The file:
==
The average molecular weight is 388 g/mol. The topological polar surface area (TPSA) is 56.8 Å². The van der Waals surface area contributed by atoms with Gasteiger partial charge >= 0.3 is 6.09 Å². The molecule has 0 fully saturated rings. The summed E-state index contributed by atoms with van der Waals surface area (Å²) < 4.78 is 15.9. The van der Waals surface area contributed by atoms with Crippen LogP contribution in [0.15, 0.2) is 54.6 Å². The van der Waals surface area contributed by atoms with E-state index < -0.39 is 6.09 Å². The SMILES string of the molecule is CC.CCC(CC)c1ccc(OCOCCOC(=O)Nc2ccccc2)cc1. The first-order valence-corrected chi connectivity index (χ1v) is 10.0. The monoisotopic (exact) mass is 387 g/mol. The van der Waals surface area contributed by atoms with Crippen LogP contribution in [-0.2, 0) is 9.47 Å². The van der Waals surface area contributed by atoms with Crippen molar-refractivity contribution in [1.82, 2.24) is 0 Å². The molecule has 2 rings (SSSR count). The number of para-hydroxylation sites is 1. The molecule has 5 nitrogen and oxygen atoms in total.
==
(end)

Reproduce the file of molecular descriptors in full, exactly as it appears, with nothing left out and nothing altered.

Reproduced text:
The average molecular weight is 388 g/mol. The topological polar surface area (TPSA) is 56.8 Å². The van der Waals surface area contributed by atoms with Gasteiger partial charge >= 0.3 is 6.09 Å². The molecule has 0 fully saturated rings. The summed E-state index contributed by atoms with van der Waals surface area (Å²) < 4.78 is 15.9. The van der Waals surface area contributed by atoms with Crippen LogP contribution in [0.15, 0.2) is 54.6 Å². The van der Waals surface area contributed by atoms with E-state index < -0.39 is 6.09 Å². The SMILES string of the molecule is CC.CCC(CC)c1ccc(OCOCCOC(=O)Nc2ccccc2)cc1. The first-order valence-corrected chi connectivity index (χ1v) is 10.0. The monoisotopic (exact) mass is 387 g/mol. The van der Waals surface area contributed by atoms with Crippen LogP contribution in [-0.2, 0) is 9.47 Å². The van der Waals surface area contributed by atoms with Crippen molar-refractivity contribution in [1.82, 2.24) is 0 Å². The molecule has 2 rings (SSSR count). The number of para-hydroxylation sites is 1. The molecule has 5 nitrogen and oxygen atoms in total.